Emanuel Stumps for Milwaukee Mayor - NBC Chicago
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Emanuel Stumps for Milwaukee Mayor



    With Milwaukee Mayor Tom Barrett expected to cruise to re-election next week, a high-priced fundraiser Wednesday with Chicago Mayor Rahm Emanuel suggests Barrett might have his eye on a larger race -- a likely recall election against Gov. Scott Walker.

    Barrett hasn't entered the governor's race and says he'll make an announcement about his decision sometime between Friday and Tuesday. However, his actions seem to indicate which way he's leaning.

    Tickets for Wednesday's luncheon ranged from $400 each to $2,500 for a table. Mike Tate, the chairman of the state Democratic Party, said there were "several hundred" attendees, but he didn't have an exact count or a tally of how much was raised.

    The event was closed to reporters.

    Tate said there wasn't necessarily anything to read into the fact that Barrett was actively raising funds six days before a mayoral election he is expected to win with ease.

    "I don't know, guys, I guess it's 'politician raises money, news at 11,'" Tate said with a shrug.

    He said Barrett didn't mention the recall race or his future plans at the luncheon.

    If Barrett does run, he'll need plenty of money to compete with Walker. The Republican governor has raised more than $12 million.

    The state elections board is expected to confirm this week that enough valid signatures have been turned in to trigger recall elections against Walker, his secretary of state and four Republican state senators.

    Elections in all six races would be May 8, but if any primaries are needed, that date becomes the primary date and the general election would be pushed back to June 5.

    The recalls stem from Walker's efforts to effectively end collective bargaining for most public employees, a measure passed by the GOP-controlled Legislature.

    Barrett lost to Walker in 2010 by 6 percentage points. Barrett has been thinking about joining the race even though union leaders have privately discouraged him. Barrett has clashed with unions over decisions he's made as mayor.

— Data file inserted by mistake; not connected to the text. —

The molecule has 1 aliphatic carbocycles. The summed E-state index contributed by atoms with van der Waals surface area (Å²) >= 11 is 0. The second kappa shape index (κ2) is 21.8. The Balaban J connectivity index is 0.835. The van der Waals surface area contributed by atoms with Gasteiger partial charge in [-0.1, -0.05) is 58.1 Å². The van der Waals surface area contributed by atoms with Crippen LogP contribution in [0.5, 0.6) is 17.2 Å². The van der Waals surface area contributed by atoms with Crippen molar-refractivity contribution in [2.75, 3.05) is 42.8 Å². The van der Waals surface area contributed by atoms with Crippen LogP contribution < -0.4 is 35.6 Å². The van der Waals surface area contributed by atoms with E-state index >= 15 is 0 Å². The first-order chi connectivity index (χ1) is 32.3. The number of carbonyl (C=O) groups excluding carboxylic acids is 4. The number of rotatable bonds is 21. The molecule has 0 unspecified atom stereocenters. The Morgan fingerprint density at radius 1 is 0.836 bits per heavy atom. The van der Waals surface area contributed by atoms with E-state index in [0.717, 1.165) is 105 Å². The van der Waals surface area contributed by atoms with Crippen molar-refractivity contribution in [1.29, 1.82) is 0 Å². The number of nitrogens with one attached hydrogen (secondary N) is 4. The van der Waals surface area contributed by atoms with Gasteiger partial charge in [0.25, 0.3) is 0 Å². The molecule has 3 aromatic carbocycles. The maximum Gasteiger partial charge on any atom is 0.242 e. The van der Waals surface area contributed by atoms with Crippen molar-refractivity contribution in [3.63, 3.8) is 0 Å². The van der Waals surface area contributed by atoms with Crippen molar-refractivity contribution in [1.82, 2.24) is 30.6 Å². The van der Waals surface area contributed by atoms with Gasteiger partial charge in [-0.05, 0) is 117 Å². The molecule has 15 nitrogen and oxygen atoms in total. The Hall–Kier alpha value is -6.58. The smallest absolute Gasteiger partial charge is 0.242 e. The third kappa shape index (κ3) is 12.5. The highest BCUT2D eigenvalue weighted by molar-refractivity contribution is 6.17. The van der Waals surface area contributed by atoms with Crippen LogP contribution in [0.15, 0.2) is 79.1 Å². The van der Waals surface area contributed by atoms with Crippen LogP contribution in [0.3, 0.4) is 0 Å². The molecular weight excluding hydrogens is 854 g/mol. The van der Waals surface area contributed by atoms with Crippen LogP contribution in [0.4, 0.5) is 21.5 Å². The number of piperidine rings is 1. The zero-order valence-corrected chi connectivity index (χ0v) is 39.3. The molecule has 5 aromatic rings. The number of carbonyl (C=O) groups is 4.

Even though he's not in the race and hasn't been campaigning, a poll this week by Marquette University found Barrett ahead of fellow Democrat Kathleen Falk.

    Falk has won every major endorsement so far, including from major public-sector unions. The former Dane County executive officially entered the race two months ago and has been vocal in her opposition to Walker for more than a year.

    Also running are state Sen. Kathleen Vinehout of Alma and longtime Secretary of State Doug La Follette.

    The Walker campaign released a statement ahead of Emanuel's appearance saying Barrett was embracing failed Illinois policies.

    "(Barrett's) policies, if left unchecked, will wreak havoc on our budding economy," the campaign said.

    Emanuel's appearance drew about 75 protesters, most from Chicago and Milwaukee. They criticized the Chicago mayor for ignoring the problems of the poor and said Barrett is hurting his own cause by using an out-of-state politician to help him raise money.

    Milwaukee ironworker Randy Bryce, 47, showed up wearing a shirt that said "Proud to be a union thug." He said he would support either Falk or Barrett, whichever one wins the Democratic primary, but that Barrett's reliance on Emanuel was a strike against the Milwaukee mayor.

    "I think it's a horrible mistake. He should have had local people," said Bryce, a union member. "This just plays into the hands of Scott Walker, saying people from out of the state are helping make decisions."